Last week finally saw toilet and showering facilities installed at the main site outside the emergency centre in Grande-Synthe. This victory came as a result of months of hard work from La Cimade, L'Auberge des Migrants, PSM and several other grassroots organisations and individuals.
I had the pleasure of meeting the very wonderful Chrissie and Gerard of SOS Chai who are busy in the Caen/Ouistreham area of northern France. Here they’re working with locals and international volunteers to bring good food, a warm welcome, respect and a lot of care and compassion to the few hundred mostly African kids surviving homeless in the area as unsupported asylum seekers.
Two-year old Mawda, whose family we closely supported, shot by Belgian police during a car chase in the night of 16-17 May last year. We think of her parents and brother, who were treated deplorably by Belgian authorities in the aftermath of Mawda’s death. With the investigation not advancing, they are forced to continue, tirelessly, to demand justice.
The recent Channel boat crossings have created a media storm and, while this may have been an opportunity to emphasise the deep rooted issues in hostile European immigration policies and increasingly violent and impenetrable borders, the perspective of those most entrapped by the lack of legal routes has been omitted. These are a few snippets of conversations we’ve had with displaced families living in both Calais and Dunkirk, who have resorted to these desperate measures.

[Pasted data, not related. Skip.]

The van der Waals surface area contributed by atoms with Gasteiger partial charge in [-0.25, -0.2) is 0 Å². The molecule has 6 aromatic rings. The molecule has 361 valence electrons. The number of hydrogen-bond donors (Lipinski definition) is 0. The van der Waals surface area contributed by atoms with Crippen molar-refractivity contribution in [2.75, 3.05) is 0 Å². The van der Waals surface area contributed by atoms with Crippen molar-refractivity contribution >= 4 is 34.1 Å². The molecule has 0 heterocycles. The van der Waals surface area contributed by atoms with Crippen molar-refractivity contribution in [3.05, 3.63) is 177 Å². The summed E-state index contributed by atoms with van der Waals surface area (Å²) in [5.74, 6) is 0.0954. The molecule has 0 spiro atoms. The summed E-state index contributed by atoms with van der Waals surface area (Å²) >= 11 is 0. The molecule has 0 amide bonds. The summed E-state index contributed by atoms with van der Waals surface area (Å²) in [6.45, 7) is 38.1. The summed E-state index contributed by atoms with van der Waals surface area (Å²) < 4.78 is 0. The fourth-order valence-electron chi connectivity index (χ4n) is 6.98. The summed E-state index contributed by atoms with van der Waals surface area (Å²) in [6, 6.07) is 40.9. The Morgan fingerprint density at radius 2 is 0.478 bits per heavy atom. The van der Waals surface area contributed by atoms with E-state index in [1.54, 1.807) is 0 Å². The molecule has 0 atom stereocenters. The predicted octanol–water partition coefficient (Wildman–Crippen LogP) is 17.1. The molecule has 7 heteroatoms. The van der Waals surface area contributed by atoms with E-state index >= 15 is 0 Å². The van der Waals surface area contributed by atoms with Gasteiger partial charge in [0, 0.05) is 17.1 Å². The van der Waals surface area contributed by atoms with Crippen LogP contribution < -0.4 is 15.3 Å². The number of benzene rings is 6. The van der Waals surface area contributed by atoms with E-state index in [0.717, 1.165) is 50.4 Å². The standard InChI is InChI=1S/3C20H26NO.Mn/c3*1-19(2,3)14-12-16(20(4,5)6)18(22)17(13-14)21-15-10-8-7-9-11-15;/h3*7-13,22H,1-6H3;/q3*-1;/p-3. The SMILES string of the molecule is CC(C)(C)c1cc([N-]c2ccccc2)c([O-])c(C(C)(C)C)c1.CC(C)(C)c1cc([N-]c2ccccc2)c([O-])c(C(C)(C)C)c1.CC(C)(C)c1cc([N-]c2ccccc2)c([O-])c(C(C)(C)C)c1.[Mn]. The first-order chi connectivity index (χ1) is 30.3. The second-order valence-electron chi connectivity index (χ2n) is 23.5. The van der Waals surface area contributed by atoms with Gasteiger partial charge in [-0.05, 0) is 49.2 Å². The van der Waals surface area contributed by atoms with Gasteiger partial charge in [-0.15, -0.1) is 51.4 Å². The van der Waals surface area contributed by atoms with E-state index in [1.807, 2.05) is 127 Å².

The mood shifts of the boys are very real as the warmer weather disappears and the colder weather moves in. It’s harder to find time to really chat and find out what life is like as they are so cold and so hungry, but I also have found myself thinking that very real fears of how they will cope with sickness and surviving the cold and sleeping in ditches are more tangible.
Three nights ago Alex had his birthday in a secret, tucked-away corner of a Parisian city park.
He is young in his round face. Has an easy sticky-out-toothy smile that reaches his soft eyes. He has one of those silly annoying hairstyles that is half flicky emo fringe and half super stylish. He's kinda goofy, charming and desperately talkative. His English is perfect but with unmistakable Afghan mannerisms.
We understand only too well how compelling it is to a donor to spend £10 on a packet of nappies for a vulnerable baby and mum. And how the opposite is true of a £10 donation towards a £1000 monthly van hire, or towards insurance, or worse still, tax! Hearts and minds grabbers they’re definitely not! But vehicles are often the one thing volunteer groups can’t live without.